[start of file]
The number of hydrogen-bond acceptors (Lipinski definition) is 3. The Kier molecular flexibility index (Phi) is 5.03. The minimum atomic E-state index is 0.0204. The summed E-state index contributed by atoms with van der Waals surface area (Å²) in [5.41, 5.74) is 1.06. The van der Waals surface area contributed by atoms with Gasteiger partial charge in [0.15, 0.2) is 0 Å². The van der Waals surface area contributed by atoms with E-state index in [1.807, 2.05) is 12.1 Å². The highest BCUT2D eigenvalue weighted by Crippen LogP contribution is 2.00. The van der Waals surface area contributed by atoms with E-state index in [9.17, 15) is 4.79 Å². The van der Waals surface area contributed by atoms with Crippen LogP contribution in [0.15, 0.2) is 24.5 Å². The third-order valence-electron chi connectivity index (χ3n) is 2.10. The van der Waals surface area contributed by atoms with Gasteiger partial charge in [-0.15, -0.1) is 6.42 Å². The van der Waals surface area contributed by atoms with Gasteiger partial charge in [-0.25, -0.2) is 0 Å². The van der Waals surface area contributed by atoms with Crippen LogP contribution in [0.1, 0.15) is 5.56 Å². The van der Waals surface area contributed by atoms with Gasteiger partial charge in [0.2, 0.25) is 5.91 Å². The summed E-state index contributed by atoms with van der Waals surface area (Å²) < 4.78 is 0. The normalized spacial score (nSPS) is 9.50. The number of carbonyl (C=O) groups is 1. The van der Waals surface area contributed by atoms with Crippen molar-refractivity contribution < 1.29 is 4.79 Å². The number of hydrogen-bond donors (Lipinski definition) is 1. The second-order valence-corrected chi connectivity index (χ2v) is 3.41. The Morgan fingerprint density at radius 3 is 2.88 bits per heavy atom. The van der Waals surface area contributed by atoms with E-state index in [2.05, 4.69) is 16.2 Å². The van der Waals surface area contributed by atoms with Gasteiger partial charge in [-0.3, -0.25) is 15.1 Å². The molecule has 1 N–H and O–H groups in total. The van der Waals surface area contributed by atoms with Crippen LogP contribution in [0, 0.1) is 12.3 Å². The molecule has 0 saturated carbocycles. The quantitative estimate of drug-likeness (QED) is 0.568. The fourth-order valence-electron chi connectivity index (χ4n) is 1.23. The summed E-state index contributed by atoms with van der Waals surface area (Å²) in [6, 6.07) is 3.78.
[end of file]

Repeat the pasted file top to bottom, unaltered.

The number of hydrogen-bond acceptors (Lipinski definition) is 3. The Kier molecular flexibility index (Phi) is 5.03. The minimum atomic E-state index is 0.0204. The summed E-state index contributed by atoms with van der Waals surface area (Å²) in [5.41, 5.74) is 1.06. The van der Waals surface area contributed by atoms with Gasteiger partial charge in [0.15, 0.2) is 0 Å². The van der Waals surface area contributed by atoms with E-state index in [1.807, 2.05) is 12.1 Å². The highest BCUT2D eigenvalue weighted by Crippen LogP contribution is 2.00. The van der Waals surface area contributed by atoms with E-state index in [9.17, 15) is 4.79 Å². The van der Waals surface area contributed by atoms with Crippen LogP contribution in [0.15, 0.2) is 24.5 Å². The third-order valence-electron chi connectivity index (χ3n) is 2.10. The van der Waals surface area contributed by atoms with Gasteiger partial charge in [-0.15, -0.1) is 6.42 Å². The van der Waals surface area contributed by atoms with Gasteiger partial charge in [-0.25, -0.2) is 0 Å². The van der Waals surface area contributed by atoms with Crippen LogP contribution in [0.1, 0.15) is 5.56 Å². The van der Waals surface area contributed by atoms with Gasteiger partial charge in [0.2, 0.25) is 5.91 Å². The summed E-state index contributed by atoms with van der Waals surface area (Å²) < 4.78 is 0. The normalized spacial score (nSPS) is 9.50. The number of carbonyl (C=O) groups is 1. The van der Waals surface area contributed by atoms with Crippen molar-refractivity contribution < 1.29 is 4.79 Å². The number of hydrogen-bond donors (Lipinski definition) is 1. The second-order valence-corrected chi connectivity index (χ2v) is 3.41. The Morgan fingerprint density at radius 3 is 2.88 bits per heavy atom. The van der Waals surface area contributed by atoms with E-state index in [2.05, 4.69) is 16.2 Å². The van der Waals surface area contributed by atoms with Gasteiger partial charge in [-0.3, -0.25) is 15.1 Å². The molecule has 1 N–H and O–H groups in total. The van der Waals surface area contributed by atoms with Crippen LogP contribution in [0, 0.1) is 12.3 Å². The molecule has 0 saturated carbocycles. The quantitative estimate of drug-likeness (QED) is 0.568. The fourth-order valence-electron chi connectivity index (χ4n) is 1.23. The summed E-state index contributed by atoms with van der Waals surface area (Å²) in [6, 6.07) is 3.78.